• Up the street, the First Baptist Church at 268 State St. has merged with the First Hispanic Baptist Church of New London, and the combined congregation has changed its name to Church of the City. The two merged in September 2013 and not long afterward, Church of the City acquired the former Bank of America building next door, to expand its ministries.
• Just outside the city's downtown business district, the Second Congregational Church vacated its 1870 "legacy building" at Broad and Huntington streets 17 months ago and gave it to the Miracle Temple Church. Second Congregational was down to about 50 active members in the spring of 2013 when they voted to move to Waterford to share space with Crossroads Presbyterian Church.
According to Second Congregational's account of the conveyance, Miracle Temple Pastor Larry DeLong, with a burgeoning congregation that had outgrown its Bank Street location, called the property transfer "a gift from God."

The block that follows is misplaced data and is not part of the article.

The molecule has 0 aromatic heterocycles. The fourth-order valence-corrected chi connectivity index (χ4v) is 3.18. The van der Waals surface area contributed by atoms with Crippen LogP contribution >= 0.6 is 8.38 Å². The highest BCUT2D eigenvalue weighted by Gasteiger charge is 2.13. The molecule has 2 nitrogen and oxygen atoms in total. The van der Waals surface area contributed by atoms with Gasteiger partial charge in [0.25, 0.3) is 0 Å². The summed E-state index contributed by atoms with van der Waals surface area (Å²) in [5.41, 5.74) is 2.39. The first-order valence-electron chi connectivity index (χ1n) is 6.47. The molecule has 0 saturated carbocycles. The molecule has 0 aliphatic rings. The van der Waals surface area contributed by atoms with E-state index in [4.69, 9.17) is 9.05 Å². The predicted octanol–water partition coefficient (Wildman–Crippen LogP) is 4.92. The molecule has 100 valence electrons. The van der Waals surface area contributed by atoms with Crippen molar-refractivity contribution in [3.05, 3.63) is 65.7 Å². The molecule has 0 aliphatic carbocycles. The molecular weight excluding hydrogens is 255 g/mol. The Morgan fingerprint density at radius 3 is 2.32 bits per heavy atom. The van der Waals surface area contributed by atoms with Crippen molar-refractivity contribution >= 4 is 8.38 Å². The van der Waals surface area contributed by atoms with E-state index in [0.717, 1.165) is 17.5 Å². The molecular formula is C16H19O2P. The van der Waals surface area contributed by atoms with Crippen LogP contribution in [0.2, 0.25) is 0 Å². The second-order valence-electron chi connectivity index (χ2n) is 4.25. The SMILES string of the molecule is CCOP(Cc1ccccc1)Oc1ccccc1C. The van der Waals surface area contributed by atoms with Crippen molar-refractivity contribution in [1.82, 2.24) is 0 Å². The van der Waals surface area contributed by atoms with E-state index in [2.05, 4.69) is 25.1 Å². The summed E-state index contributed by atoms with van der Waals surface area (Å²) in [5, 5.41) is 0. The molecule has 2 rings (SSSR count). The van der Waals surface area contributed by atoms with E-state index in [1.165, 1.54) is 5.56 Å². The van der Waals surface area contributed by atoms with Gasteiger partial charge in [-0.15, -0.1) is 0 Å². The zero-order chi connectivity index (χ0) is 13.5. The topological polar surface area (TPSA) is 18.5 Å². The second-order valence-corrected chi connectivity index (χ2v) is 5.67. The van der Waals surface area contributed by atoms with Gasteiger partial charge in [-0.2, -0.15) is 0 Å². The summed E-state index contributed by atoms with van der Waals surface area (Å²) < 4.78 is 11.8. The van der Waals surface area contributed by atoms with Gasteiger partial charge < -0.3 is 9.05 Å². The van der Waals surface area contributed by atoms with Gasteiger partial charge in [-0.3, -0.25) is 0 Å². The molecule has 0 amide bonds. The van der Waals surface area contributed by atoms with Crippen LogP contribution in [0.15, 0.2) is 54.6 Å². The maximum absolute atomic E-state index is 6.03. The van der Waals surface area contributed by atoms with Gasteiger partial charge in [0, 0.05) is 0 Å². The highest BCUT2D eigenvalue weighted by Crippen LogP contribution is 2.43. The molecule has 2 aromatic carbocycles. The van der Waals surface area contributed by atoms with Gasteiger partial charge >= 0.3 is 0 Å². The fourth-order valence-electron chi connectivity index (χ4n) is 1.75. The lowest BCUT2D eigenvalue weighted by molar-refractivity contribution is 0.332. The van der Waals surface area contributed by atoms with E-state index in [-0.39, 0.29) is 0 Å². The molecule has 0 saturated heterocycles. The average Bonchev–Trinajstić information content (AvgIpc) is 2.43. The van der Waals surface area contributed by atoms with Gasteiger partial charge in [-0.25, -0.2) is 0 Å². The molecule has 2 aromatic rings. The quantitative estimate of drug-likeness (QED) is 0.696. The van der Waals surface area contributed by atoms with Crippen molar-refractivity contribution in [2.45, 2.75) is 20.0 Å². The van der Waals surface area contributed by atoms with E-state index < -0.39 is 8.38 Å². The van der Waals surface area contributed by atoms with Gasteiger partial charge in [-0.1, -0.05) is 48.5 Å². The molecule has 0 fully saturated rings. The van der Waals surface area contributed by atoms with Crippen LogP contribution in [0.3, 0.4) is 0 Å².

• Three years ago, the former congregants of Montauk Avenue Baptist sold their red brick, circa-1915 building at 236 Montauk Ave. to Igreja Evangelica Avivanmento Da Fe Inc., a Brazilian faith group. The new owners agreed to allow Calvary Chapel, which blended with Montauk Avenue Baptist, to share the space for 15 years. The Brazilian church holds services on Tuesdays, Thursdays and sometimes Saturdays, and the Calvary Chapel, Sunday morning and evening.
• In the south end of the city, Church ONEighty meets every Sunday in the gymnatorium of the Nathan Hale Arts Magnet School. Pastor Jeff Graves held his New London church - "a daughter church" of Seaport Community Church in Groton - once a month in early summer before launching every-Sunday services in late October.
The plan, Graves said, is eventually to find a permanent location in New London.
He described Church ONEighty as "a Christian church, affiliated with Assemblies of God, and evangelical in nature," and already 75 or more people are attending his weekly services at Nathan Hale, some of them local, and others coming from outside the city.